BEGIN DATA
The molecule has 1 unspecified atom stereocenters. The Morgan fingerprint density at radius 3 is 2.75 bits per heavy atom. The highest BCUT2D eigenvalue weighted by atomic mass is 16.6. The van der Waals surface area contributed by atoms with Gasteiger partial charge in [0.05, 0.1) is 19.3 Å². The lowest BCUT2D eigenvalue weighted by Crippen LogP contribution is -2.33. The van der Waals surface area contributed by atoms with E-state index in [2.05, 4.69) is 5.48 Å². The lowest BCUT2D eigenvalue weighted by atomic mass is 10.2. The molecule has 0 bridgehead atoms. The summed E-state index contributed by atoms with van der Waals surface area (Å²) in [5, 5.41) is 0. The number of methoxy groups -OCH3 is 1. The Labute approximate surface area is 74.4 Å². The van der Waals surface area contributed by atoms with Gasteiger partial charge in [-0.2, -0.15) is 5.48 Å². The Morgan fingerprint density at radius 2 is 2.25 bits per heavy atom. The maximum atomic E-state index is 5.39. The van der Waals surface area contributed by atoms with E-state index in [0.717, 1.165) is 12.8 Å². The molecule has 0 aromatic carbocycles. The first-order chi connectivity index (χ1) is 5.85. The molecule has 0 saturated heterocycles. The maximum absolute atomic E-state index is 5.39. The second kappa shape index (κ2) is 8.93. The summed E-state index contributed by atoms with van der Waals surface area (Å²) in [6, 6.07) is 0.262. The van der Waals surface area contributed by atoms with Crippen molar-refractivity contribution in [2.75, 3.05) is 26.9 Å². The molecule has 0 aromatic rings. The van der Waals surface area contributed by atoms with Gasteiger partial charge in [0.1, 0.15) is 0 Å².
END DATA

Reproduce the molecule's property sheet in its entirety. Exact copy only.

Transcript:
The molecule has 1 unspecified atom stereocenters. The Morgan fingerprint density at radius 3 is 2.75 bits per heavy atom. The highest BCUT2D eigenvalue weighted by atomic mass is 16.6. The van der Waals surface area contributed by atoms with Gasteiger partial charge in [0.05, 0.1) is 19.3 Å². The lowest BCUT2D eigenvalue weighted by Crippen LogP contribution is -2.33. The van der Waals surface area contributed by atoms with E-state index in [2.05, 4.69) is 5.48 Å². The lowest BCUT2D eigenvalue weighted by atomic mass is 10.2. The molecule has 0 bridgehead atoms. The summed E-state index contributed by atoms with van der Waals surface area (Å²) in [5, 5.41) is 0. The number of methoxy groups -OCH3 is 1. The Labute approximate surface area is 74.4 Å². The van der Waals surface area contributed by atoms with Gasteiger partial charge in [-0.2, -0.15) is 5.48 Å². The Morgan fingerprint density at radius 2 is 2.25 bits per heavy atom. The maximum atomic E-state index is 5.39. The van der Waals surface area contributed by atoms with E-state index in [0.717, 1.165) is 12.8 Å². The molecule has 0 aromatic carbocycles. The first-order chi connectivity index (χ1) is 5.85. The molecule has 0 saturated heterocycles. The maximum absolute atomic E-state index is 5.39. The second kappa shape index (κ2) is 8.93. The summed E-state index contributed by atoms with van der Waals surface area (Å²) in [6, 6.07) is 0.262. The van der Waals surface area contributed by atoms with Crippen molar-refractivity contribution in [2.75, 3.05) is 26.9 Å². The molecule has 0 aromatic rings. The van der Waals surface area contributed by atoms with Gasteiger partial charge in [0.1, 0.15) is 0 Å².